Tuesday, Feb. 25, 2014 - In an afternoon hearing today, Cory Kelly of Galion pleaded guilty to reduced charges in the July 4, 2011 death of Joseph Rosella of Morrow County.
Kelly faced charges of aggravated murder and tampering with evidence before accepting a plea offer of voluntary manslaughter and tampering with evidence, and agreeing to testify truthfully against any co-defendants involved in the crime.
Kelly appeared in court with his attorney, Earl Desmond, where Morrow County Common Pleas Court Judge Robert Hickson, Jr. explained Kelly’s rights and affirmed that he understood the consequences of changing his original ‘not guilty’ plea to ‘guilty.’ A jury trial was scheduled to begin March 3, and Kelly signed papers relinquishing the trial and acknowledging a part in Rosella’s death.
Voluntary manslaughter is a first degree felony and carries a sentence of 3 - 11 years. Tampering with evidence is a third degree felony and can result in a sentence of 9 - 36 months. The sentences would be served consecutively.
As recently as January 27, 2014, Desmond filed a motion to drop all charges against Kelly, citing the 180 day limit under the ‘speedy trial’ statute has expired and the case should be dismissed on those grounds. What changed?
“With the motion to dismiss, it’s a 50/50 proposition with a jury trial,” said Morrow County Prosecutor Charles Howland after the hearing. “A straight murder charge will bring a suspect 15 years-to-life in prison. The reduced sentence brings a maximum of 15 years.” Howland said there are also serious questions as to the cause of death.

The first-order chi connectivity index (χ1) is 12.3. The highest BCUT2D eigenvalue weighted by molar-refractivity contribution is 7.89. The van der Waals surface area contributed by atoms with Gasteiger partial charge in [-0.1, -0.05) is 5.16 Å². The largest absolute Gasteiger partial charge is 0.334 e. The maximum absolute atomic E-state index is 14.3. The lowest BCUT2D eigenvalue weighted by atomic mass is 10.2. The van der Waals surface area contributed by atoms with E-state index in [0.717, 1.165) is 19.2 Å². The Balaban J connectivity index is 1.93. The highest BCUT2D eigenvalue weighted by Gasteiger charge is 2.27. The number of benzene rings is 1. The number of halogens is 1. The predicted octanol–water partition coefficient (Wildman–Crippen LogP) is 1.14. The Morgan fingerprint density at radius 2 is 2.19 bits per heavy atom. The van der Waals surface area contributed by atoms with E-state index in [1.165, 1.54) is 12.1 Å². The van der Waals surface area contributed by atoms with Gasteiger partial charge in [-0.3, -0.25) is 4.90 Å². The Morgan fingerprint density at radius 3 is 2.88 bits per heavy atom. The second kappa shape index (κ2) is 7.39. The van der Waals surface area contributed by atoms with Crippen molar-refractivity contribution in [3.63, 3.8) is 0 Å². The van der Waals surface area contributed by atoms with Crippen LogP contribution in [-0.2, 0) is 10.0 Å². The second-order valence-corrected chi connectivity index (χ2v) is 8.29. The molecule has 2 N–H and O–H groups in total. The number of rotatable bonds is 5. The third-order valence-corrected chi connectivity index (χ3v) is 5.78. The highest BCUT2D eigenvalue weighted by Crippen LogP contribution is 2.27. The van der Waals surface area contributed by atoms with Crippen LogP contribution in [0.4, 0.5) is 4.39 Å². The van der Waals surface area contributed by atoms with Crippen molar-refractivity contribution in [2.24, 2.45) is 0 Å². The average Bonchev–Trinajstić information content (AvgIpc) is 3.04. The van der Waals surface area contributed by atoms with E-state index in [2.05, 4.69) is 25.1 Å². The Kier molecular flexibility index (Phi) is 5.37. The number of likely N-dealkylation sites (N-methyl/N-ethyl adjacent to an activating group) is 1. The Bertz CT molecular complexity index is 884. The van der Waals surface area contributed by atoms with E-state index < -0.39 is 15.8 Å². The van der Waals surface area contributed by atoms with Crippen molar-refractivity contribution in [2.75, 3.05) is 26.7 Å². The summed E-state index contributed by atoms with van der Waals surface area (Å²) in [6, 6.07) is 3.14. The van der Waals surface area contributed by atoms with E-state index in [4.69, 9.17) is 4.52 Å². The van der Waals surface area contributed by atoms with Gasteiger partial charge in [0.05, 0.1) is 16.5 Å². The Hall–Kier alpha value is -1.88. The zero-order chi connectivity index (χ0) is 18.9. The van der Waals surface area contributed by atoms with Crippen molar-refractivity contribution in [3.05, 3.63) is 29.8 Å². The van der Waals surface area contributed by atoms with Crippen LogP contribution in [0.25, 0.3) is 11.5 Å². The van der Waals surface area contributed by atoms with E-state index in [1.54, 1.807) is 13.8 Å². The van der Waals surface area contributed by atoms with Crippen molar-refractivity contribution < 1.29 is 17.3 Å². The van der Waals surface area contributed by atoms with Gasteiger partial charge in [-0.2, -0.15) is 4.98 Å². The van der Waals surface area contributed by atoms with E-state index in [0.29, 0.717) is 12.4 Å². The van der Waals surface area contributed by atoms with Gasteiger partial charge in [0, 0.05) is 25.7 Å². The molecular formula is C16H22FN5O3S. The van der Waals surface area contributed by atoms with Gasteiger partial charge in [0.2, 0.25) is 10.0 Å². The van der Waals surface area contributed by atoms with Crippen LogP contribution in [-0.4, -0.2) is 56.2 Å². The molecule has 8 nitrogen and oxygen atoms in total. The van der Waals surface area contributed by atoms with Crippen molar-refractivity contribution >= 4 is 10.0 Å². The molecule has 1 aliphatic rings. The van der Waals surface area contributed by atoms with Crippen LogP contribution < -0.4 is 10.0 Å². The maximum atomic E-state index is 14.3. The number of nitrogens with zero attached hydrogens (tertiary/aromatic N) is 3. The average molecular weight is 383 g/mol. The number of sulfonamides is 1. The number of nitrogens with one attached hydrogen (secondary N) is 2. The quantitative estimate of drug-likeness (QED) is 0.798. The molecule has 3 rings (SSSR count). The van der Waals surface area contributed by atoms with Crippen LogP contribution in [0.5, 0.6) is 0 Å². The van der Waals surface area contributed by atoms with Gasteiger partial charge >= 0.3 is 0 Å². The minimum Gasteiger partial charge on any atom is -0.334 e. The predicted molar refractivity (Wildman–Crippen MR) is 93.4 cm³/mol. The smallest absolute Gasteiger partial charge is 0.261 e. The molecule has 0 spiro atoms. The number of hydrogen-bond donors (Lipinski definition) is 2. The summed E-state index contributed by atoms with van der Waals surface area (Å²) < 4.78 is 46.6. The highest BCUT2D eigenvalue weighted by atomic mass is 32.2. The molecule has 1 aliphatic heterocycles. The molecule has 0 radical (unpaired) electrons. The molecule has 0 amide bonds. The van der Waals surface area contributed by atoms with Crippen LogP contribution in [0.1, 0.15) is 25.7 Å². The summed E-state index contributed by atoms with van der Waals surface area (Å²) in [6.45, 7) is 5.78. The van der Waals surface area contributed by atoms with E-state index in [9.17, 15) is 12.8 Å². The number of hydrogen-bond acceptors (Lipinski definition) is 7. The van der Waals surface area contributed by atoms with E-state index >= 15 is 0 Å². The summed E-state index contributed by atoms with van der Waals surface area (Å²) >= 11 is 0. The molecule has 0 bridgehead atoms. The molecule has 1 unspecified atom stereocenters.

“There are multiple theories as to what happened, and how and why.”
Howland said Kelly was living with Carmella Rosella, daughter of the victim, and having arguments about the property and about Kelly staying in a trailer that was owned by Joe Rosella. One alleged theory, Howland said, was about Rosella possibly reporting Kelly to the parole board for parole violations. Kelly was on probation after his February 14, 2011 release from prison over a conviction of engaging in a pattern of corrupt activity.
“Worse yet, there are multiple theories as to ‘who did what’ in participation in this matter,” Howland continued. “[Kelly] said he hit [Rosella] with a ballbat. These…,” he said, showing post-mortem photos of the victim, “are cleavage injuries. That’s an ax mark. That would cause real problems with a jury; [implying] there was another individual involved. Rosella was supposedly beaten to death with a ballbat, but in another area, there are ‘cleaving’ injuries. Those injuries create problems of ‘who’ and ‘when’ the victim was killed.”
Howland said according to Rosella’s common-law wife, the door was locked to the garage where the murder happened, but when law enforcement officials investigated the scene, there was no sign of forced entry.
Yet another problem was the toxicology report from the Franklin County Coroner. Her report, Howland said, did not come up with alcohol in Rosella’s blood, which conflicted with testimony from witnesses (at a party July 3, 2011) that the victim was ‘drinking like a fish.’
Additonal statements are expected to be made at the sentencing hearing tomorrow, February 26 at 3 p.m. in the north courtroom of the Morrow County Courthouse.